Expert Speak Raisina Debates
Published on May 17, 2022
The dependence on Russian exports will most likely disappear if current TIV trends continue.
Explained: India’s arms imports from Russia

During the ongoing Ukraine crisis, a lot of the debate surrounding India’s ‘neutral’ stance on the Russian invasion of Ukraine has focused on India’s dependence on arms imports from Russia. This piece explains India’s arms imports from Russia and what it means for India’s defence industrial capacity and India’s foreign policy.

< style="color: #000000">Legacy of the Cold War

India began to import weapons from Russia in the 1950s. The Ilyushin Il-14 cargo transport aircrafts were the first ones to be inducted into the Indian inventory, followed by the MiG-21 fighter aircraft. From 1962 onwards, there has been a steady increase in India’s import dependence on Russia. The legacy still leaves India with a sizeable number of Soviet-built platforms and in the post-Cold War period, India has made several sizeable acquisitions.

Table 1 explains the types of weapons imported from Russia between 1999 and 2021. We begin with 1999, because not too many significant acquisitions were made during the period 1987-1998, barring a very limited number, which is often considered the “lost decade” in India’s defence procurement history. As the pattern and nature of India’s acquisitions reveal, Russia still holds an apex position in the Indian defence market. Table 1 reveals the diversity of weaponry that India has sourced from Russia over more than two decades and the extent of its dependence on Russian imports. If not all, but much of this equipment will remain operationally active in the Indian inventory for at least the next two decades.

Table 1: Types of weapons imported from Russia (1999-2021)

Types of weapons Weapons/Equipment
Missile systems including missiles and missile launcher and artillery systems 1999-2005: R-27ERI-40 R-27ETI-36 R-73E-100 RVV-AE 30, Uran 3M 24 E, Uran 3M 24E combat missile, Uran 3M 24E NH practice missile, Klub missile, combat, Klub missile, practice, Containers for Klub missile, Launchers for RVV AE missile, Club Anti-Ship Missile Launcher 2006-2011: Air to Air missiles, SAM (3M 24E), Missile system of large calibre 9A52-2t Launching system Smerch MLRS, Transponder Loader Vehicle, 9A52-2T MLRS “Smerch”, 9T234-2T Transport Loading vehicles, SAM (9M38M1), SSM (3M54E), Land attack missiles (3M14E), Missiles R-73E, Anti-ship missiles 2012-2016: Anti-aircraft guided missiles for Strella 10M (Army), RVV — AE missile, Konkurs Missiles, Invar Missiles, Smerch Rocket Projectiles, 122 mm Rocket projectiles, GRAD (BM) 2017-: S-400 Triumf missile defence systems, 9M114 Kokon Anti-Tank Guided Missiles, Smerch rocket launcher systems, 3M-54E Klub cruise missiles, R-27R, R-73 and R-77 air to air missiles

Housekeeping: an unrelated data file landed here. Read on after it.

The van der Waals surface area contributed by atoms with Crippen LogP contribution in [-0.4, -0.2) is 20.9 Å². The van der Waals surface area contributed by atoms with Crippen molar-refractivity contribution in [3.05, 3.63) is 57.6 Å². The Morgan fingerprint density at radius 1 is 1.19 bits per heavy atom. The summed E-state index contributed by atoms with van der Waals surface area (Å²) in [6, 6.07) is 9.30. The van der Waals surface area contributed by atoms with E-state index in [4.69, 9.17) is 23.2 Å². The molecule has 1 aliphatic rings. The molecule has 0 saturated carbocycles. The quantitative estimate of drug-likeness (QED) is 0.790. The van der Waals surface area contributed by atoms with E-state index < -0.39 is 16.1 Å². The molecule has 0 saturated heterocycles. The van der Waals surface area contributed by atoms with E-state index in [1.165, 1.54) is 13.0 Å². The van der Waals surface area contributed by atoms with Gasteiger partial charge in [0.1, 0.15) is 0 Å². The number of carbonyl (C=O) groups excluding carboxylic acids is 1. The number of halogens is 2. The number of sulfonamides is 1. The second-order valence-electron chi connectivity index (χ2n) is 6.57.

Aircraft and helicopters 1999-2005: SU-30 ac, Aircraft SU-30 MK1, MIG-21 UM,  Kamov-31, MI-17 IV, IL-38 2006-2011: CSU 30MK1, Su-30MK1, MiG 29K Ship-based fighter aircraft (Navy), MI-17 V5 Medium lift helicopters (Air Force), KA-31 Ship-based helicopter (Navy) 2012-2016: MiG 29K Ship-based fighter aircraft (Navy), MI-17 V5 Medium Lift Helicopter (Air Force), KA31 Ship-based helicopter (Air Force)   2017: MiG-29K naval fighter aircraft, Su-30MKI fighter aircraft kits, Ka-31 naval helicopters
Ships, submarines and naval systems 1999-2005: Kilo Class Submarine, Krivak class guided missile frigates   2012-2016: Follow on ships 1135.6 (Navy), INS Vikramaditya (nee Gorshkov) Aircraft Carrier 2017-: INS Chakra nuclear submarine (on lease)
Battle Tanks 1999-2005: Battle tanks (T-905/T-905K) 2006-2011: T - 90C, T - 90CK, T-90, S & SK tanks

Source: United Nations Register of Conventional Arms, SIPRI Arms Transfer database

< style="color: #000000">Post-Cold War era trends

India’s imports from Russia over the last 30 years as shown in Chart 1 reveal that the decade between 1991 and 2001 was the leanest for Russian arms transfers to India. Two main factors explain the limited imports by India from Russia. Firstly, the collapse of the erstwhile Soviet Union constrained supply and delivery from the Soviet Union’s successor—the Russian Federation. The second factor explaining the limited Indian imports from Russia was due to the smaller allocations made for capital acquisitions (which cover big-ticket items such as warships, fighter aircraft, etc.) as part of a succession of Indian defence budgets during the decade. Indeed, this period witnessed US$7.65 billion worth of arms transfers from Russia.